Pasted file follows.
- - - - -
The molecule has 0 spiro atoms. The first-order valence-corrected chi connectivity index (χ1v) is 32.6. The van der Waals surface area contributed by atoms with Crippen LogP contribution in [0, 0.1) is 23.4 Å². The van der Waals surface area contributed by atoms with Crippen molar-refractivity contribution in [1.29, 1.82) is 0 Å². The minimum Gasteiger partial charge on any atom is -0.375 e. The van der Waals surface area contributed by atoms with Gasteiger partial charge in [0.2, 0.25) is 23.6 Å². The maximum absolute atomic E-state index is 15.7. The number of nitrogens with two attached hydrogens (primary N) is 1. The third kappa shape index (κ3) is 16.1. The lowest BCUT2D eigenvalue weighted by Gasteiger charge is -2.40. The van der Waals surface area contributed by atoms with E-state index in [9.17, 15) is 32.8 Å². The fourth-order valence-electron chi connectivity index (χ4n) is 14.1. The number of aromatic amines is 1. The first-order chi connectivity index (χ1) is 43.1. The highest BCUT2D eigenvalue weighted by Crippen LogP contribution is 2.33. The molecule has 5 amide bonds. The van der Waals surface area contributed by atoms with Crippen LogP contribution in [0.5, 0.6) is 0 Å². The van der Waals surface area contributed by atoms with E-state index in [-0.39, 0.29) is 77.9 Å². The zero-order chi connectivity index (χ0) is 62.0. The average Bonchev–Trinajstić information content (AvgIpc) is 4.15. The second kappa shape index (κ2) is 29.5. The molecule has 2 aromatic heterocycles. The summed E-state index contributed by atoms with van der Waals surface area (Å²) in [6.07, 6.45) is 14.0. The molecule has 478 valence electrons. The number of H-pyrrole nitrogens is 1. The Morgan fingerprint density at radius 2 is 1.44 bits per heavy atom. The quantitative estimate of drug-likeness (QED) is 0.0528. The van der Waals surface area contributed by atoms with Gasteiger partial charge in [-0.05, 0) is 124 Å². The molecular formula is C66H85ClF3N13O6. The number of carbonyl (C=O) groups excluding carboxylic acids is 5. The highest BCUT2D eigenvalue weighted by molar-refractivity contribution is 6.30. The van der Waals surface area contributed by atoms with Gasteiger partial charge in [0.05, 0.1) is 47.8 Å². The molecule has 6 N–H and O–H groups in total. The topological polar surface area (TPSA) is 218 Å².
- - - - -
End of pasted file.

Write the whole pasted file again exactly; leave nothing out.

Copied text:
The molecule has 0 spiro atoms. The first-order valence-corrected chi connectivity index (χ1v) is 32.6. The van der Waals surface area contributed by atoms with Crippen LogP contribution in [0, 0.1) is 23.4 Å². The van der Waals surface area contributed by atoms with Crippen molar-refractivity contribution in [1.29, 1.82) is 0 Å². The minimum Gasteiger partial charge on any atom is -0.375 e. The van der Waals surface area contributed by atoms with Gasteiger partial charge in [0.2, 0.25) is 23.6 Å². The maximum absolute atomic E-state index is 15.7. The number of nitrogens with two attached hydrogens (primary N) is 1. The third kappa shape index (κ3) is 16.1. The lowest BCUT2D eigenvalue weighted by Gasteiger charge is -2.40. The van der Waals surface area contributed by atoms with E-state index in [9.17, 15) is 32.8 Å². The fourth-order valence-electron chi connectivity index (χ4n) is 14.1. The number of aromatic amines is 1. The first-order chi connectivity index (χ1) is 43.1. The highest BCUT2D eigenvalue weighted by Crippen LogP contribution is 2.33. The molecule has 5 amide bonds. The van der Waals surface area contributed by atoms with Crippen LogP contribution in [0.5, 0.6) is 0 Å². The van der Waals surface area contributed by atoms with E-state index in [-0.39, 0.29) is 77.9 Å². The zero-order chi connectivity index (χ0) is 62.0. The average Bonchev–Trinajstić information content (AvgIpc) is 4.15. The second kappa shape index (κ2) is 29.5. The molecule has 2 aromatic heterocycles. The summed E-state index contributed by atoms with van der Waals surface area (Å²) in [6.07, 6.45) is 14.0. The molecule has 478 valence electrons. The number of H-pyrrole nitrogens is 1. The Morgan fingerprint density at radius 2 is 1.44 bits per heavy atom. The quantitative estimate of drug-likeness (QED) is 0.0528. The van der Waals surface area contributed by atoms with Gasteiger partial charge in [-0.05, 0) is 124 Å². The molecular formula is C66H85ClF3N13O6. The number of carbonyl (C=O) groups excluding carboxylic acids is 5. The highest BCUT2D eigenvalue weighted by molar-refractivity contribution is 6.30. The van der Waals surface area contributed by atoms with Gasteiger partial charge in [0.05, 0.1) is 47.8 Å². The molecule has 6 N–H and O–H groups in total. The topological polar surface area (TPSA) is 218 Å².